Photokina Opening Day Report
Photokina 2016 kicked off on Tuesday, September 20th and it seemed to get started without the excitement and intrigue of Photokina events from previous years. I have been coming to Photokina since 1980 and have missed 2 in all those years. During the peak years, all the halls and pavilions were filled. In the past Kodak, Agfa, Leica, and Fuji had their own halls. These were filled with gear ranging from cameras, printers, film and paper processing, mini-labs and more. Today numerous halls aren’t even open, and no one except Leica has its own hall, and it doesn’t have anything to do with the display of cameras or other gear.
You know the show is different as you can catch a cab to and from the convention center without waiting in long lines. Photokina has traditionally been about manufacturers showing their products to dealers and resellers. It’s not a photographer show per se except for those real dedicated gear addicts. It’s a place where a manufacturer can show their products to an audience of buyers without having to visit them individually. Big orders are placed, and there are a lot of back room dealings.
Today it seems that it is an internet world. Camera makers have been launching cameras all year, and most didn’t wait for Photokina. This Photokina there weren’t any real surprises. Yes, Fuji announced their GFX, but the rumors about a Fuji medium format camera have been floating around for years.
I asked my colleague Nick Devlin what the excitement of the show was, and between the both of us we couldn’t come up with something specific. Canon announced a mirrorless camera, Leica announced an instant Polaroid type of camera, Sony announced the A99 II and Hasselblad showed a concept camera and their mirrorless camera which should be shipping soon. There isn’t anything earth shattering as far as ‘gotta have’ – ‘game-changing’ announcements. There are plenty of people here but the fact you can get a table at lunch time and move around without too much of a hassle says that attendance is down. Our hotel which is usually booked solid even had rooms.
Anyway, let’s take a look at some of the things we saw. These are just some of the highlights that Nick & I thought you’d may be interested in. We still have a few days and more to share. Our final day and the final appointment is with Perry Oosting from Hasselblad on Friday. So, we will have a final wrap up next week after we get home.
The Sony A99 II
Many thought that Sony was going to stop making “A” mount cameras and focus on “E” mount cameras. Well, that is not the case—Sony announced the A99 II full frame A-mount camera. This camera has an impressive set of specs and was real fun to use.
The new A99 II is Sony’s first full-frame camera to feature the acclaimed 4D Focus system, bringing a supreme level of AF performance to Sony’s A-mount line-up. The Hybrid Phase Detection AF system is enabled by combining a precision 79-points dedicated phase detection AF sensor with 399 focal plane phase detection AF points – to produce a 79 hybrid cross AF point3 array. Sounds complicated and is better understood when watching a presentation by a Sony rep.
Sony allowed us to try this out with a set of dancers during a press demo. The AF was incredibly fast and combined with a 12 frame per second shooting rate, it was a real performer. The A99 II is capable of shooting RAW bursts of 54 RAW images continuously or 360 JPEGS. This is a sign of things to come especially for a camera with a 42.4 mega-pixel sensor. Combine all of this with IBIS and it’s a sweet compact and very functional camera.
Best of all there is a new menu system. Sony has listened, and we can only hope we see the menu system improve on other new camera releases. This one is pretty easy to use.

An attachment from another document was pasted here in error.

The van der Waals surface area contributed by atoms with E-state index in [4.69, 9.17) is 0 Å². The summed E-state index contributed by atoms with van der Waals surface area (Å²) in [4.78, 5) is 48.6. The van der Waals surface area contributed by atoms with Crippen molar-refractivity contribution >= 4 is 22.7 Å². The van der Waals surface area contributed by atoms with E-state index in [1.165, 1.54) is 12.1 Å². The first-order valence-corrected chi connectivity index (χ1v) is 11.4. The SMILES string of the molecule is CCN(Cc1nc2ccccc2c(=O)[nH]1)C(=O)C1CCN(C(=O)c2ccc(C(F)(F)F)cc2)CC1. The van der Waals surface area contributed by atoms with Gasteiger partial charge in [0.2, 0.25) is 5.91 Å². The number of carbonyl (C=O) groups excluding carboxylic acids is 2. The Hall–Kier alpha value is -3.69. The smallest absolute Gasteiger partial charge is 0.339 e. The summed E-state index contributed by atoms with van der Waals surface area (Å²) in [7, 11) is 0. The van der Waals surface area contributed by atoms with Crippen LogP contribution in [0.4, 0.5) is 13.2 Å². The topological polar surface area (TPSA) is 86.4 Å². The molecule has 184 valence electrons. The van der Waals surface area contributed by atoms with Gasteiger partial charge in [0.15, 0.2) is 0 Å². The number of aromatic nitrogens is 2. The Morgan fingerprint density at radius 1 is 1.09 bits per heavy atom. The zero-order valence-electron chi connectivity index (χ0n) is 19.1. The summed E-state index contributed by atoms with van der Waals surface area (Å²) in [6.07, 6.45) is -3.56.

We are anxious to get our hands on this once the camera is released. We expect to see this camera in November at a price of around $3199 USD (body only).
LEICA – By Nick Devlin
One company has taken a distinctly different tack at Photokina 2016: Leica. The legendary German maker has made a habit since 2012 of renting the entirety of Hall 1 at the Cologne conference centre and turning it into a massive photo gallery. This year, for the first time, there is not a single camera on display in this cavernous space.
Rather, Leica has assembled what must be the world’s biggest photography exhibit at the moment, featuring a dozen photographers, whose work spans the globe and every genre.
The work is stunning, printed and displayed with Leica’s money-no-object attention to quality, and is worth the trip to Cologne alone. From the sexy-as-hell fashion work of Ellen von Unwerth, to affectingly human portraits from the battlegrounds of Afghanistan, the largely unheralded but brilliant street work of Ara Güller documenting a lifetime in Istanbul and the Bruce Gilden’s striking 4×7 foot tall facial close-ups of down-and-out Americans, this show is the best I’ve seen in years.
Leica’s commitment to showing photos instead of cameras is a marriage of marketing and a genuine passion for photography on the part of the company’s majority shareholder Dr. Andreas Kaufmann and his wife Karin Rehn-Kaufmann, who is the driving force behind Leica’s galleries worldwide. And it works.
Leica has a comparatively small retail booth presence this year, largely because there is nothing really that new at the show, but it has managed to make a strong statement that its name is synonymous with the best of photography.
Speaking of that retail side, Leica’s feature product for the show is…..wait for it….a Polaroid-style instant camera called the “Sofort” (German for ‘right now’). You don’t have to be much of a conspiracy theorist to think this is a pimped-out Fuji Instax. That said, it’s really nice. The camera is a stylish and contemporary piece of industrial design and is going to sell for 279 Euros.
Instant photography may seem an anomalous play in the digital age, but in fact, it’s a perfect fit to the snap-everything-and-share ethos of the Instagram/Snapchat age. It is no coincidence that the walls of instant prints on display bear a clear resemblance to an Instagram gallery page. Analog lives!
Leica will sell a boatload of these. And why not? It’s fun, fashionable, and wildly accessible by Leica standards.
Fuji Back Room – By Kevin Raber